Scoliosis is an abnormal lateral curvature of the spine. It is most often diagnosed in childhood or early adolescence. The spine’s normal curves occur at the cervical, thoracic and lumbar regions in the so-called “sagittal” plane. These natural curves position the head over the pelvis and work as shock absorbers to distribute mechanical stress during movement. Scoliosis is often defined as spinal curvature in the “coronal” (frontal) plane. While the degree of curvature is measured on the coronal plane, scoliosis is actually a more complex, three-dimensional problem which involves the following planes:
Scoliosis affects 2-3 percent of the population, or an estimated six to nine million people in the United States. Scoliosis can develop in infancy or early childhood. However, the primary age of onset for scoliosis is 10-15 years old, occurring equally among both genders. Females are eight times more likely to progress to a curve magnitude that requires treatment. Every year, scoliosis patients make more than 600,000 visits to private physician offices, an estimated 30,000 children are fitted with a brace and 38,000 patients undergo spinal fusion surgery.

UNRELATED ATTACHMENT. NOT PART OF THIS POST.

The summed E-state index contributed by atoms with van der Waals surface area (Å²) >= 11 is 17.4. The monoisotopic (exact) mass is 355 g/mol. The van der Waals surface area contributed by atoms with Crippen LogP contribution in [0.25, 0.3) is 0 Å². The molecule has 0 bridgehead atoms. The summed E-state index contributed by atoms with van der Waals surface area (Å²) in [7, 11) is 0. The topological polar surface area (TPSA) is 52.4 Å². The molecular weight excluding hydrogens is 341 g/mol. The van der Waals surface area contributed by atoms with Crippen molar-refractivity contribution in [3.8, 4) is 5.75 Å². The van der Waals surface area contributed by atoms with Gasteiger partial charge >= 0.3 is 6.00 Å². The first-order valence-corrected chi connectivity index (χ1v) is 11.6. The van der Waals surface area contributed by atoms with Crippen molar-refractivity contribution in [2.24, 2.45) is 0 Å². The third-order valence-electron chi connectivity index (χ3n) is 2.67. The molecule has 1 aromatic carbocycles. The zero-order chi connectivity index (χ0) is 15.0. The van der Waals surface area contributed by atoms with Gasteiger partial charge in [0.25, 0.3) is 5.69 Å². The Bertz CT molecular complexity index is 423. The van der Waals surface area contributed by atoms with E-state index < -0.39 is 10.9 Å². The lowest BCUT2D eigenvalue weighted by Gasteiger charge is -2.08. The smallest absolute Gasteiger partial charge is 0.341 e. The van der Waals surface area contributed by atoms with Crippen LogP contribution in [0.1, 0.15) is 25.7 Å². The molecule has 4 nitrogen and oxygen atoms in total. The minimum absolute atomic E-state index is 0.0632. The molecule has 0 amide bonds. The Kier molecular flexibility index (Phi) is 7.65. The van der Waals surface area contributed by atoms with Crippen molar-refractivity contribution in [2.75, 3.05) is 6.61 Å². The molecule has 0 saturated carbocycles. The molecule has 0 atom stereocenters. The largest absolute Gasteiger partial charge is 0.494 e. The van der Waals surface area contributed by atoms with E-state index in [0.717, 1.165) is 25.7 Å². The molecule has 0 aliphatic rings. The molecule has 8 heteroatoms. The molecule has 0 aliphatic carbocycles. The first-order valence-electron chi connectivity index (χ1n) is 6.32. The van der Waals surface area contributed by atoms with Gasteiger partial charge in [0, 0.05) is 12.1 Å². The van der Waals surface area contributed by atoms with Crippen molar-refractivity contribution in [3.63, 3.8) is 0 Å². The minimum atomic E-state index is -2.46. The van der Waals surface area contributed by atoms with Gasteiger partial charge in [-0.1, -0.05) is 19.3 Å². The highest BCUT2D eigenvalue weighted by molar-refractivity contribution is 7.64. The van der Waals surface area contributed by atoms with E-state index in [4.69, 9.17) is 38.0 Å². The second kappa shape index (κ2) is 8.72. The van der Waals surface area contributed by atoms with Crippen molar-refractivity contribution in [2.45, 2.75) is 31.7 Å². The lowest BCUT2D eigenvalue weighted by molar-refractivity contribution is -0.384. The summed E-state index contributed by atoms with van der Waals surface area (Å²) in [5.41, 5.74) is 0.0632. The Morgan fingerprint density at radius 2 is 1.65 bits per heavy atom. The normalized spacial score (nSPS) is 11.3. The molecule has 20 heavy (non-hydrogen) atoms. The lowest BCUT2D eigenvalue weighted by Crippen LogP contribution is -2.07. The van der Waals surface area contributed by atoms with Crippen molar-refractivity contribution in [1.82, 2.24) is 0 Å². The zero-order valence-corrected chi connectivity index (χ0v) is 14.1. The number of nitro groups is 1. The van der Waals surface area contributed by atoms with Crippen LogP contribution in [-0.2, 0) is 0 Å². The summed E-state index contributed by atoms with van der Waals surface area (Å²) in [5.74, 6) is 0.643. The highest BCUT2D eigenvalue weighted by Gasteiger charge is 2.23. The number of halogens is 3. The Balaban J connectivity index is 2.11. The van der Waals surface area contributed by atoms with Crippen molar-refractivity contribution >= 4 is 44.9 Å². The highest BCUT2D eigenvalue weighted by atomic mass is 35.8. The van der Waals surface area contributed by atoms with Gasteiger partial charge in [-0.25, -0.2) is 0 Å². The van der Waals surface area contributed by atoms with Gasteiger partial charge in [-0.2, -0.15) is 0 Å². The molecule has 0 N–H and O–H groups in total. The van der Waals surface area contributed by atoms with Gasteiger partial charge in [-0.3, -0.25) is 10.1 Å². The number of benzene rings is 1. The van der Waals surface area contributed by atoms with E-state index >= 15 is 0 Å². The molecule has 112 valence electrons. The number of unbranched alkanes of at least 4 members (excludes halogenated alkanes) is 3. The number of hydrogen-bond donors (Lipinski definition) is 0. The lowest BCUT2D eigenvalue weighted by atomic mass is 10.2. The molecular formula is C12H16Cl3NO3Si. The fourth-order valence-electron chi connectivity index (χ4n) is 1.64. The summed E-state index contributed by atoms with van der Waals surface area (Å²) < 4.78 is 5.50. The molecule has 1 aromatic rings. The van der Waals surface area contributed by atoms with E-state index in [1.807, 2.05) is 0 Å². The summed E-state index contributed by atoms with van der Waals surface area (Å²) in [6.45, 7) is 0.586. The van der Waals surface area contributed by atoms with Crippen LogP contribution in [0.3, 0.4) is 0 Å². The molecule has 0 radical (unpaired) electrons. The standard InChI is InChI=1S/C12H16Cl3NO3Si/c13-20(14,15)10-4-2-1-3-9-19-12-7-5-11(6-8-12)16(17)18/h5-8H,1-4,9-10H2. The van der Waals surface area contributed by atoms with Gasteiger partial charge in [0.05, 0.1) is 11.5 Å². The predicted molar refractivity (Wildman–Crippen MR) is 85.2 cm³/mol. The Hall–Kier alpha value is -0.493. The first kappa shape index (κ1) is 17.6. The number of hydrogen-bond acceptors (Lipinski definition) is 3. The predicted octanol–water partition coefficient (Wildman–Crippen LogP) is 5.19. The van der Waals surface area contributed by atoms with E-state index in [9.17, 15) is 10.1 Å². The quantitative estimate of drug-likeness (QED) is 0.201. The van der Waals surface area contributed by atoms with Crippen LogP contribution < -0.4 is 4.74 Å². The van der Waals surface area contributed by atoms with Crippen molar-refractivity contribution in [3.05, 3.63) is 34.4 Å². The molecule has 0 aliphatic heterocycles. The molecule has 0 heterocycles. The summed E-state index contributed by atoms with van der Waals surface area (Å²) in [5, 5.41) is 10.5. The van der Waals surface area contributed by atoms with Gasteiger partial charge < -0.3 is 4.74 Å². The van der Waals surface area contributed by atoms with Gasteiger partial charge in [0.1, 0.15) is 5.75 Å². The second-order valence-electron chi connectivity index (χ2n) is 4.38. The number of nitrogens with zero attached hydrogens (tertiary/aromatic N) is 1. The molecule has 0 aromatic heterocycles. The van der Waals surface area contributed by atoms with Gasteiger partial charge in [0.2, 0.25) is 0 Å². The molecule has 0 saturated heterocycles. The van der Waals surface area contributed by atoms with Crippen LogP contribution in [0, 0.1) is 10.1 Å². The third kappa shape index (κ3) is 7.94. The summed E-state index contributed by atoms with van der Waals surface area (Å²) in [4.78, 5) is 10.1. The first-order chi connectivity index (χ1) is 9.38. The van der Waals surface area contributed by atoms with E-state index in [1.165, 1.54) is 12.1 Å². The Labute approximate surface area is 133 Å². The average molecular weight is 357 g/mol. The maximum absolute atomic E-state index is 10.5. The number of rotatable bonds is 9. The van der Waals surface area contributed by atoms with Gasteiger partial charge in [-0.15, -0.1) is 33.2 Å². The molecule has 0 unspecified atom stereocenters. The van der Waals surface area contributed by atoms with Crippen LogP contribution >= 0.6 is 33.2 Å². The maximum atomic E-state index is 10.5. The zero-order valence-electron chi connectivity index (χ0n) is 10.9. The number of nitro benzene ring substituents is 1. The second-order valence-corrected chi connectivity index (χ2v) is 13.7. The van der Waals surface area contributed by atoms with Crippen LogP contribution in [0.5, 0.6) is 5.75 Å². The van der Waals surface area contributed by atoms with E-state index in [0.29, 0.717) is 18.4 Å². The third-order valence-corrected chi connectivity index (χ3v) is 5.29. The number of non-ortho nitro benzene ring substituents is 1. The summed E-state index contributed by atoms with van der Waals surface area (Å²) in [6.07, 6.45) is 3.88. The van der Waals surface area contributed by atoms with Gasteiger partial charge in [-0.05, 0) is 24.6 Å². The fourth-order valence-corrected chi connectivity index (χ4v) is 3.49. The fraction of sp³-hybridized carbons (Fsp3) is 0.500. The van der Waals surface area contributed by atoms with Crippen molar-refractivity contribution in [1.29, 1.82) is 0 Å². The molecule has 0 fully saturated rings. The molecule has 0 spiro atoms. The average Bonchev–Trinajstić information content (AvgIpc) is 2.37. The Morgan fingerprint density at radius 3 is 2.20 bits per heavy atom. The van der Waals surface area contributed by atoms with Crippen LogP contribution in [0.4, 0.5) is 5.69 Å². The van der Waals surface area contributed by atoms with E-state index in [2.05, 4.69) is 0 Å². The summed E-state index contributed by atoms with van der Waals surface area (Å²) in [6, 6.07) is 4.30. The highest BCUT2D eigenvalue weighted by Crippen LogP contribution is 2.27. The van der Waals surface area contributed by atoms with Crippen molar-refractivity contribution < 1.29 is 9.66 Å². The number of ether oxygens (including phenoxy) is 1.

Source: National Scoliosis Foundation, June 2007.
Scoliosis can be classified by etiology: idiopathic, congenital or neuromuscular. Idiopathic scoliosis is the diagnosis when all other causes are excluded and comprises about 80 percent of all cases. Adolescent idiopathic scoliosis is the most common type of scoliosis and is usually diagnosed during puberty.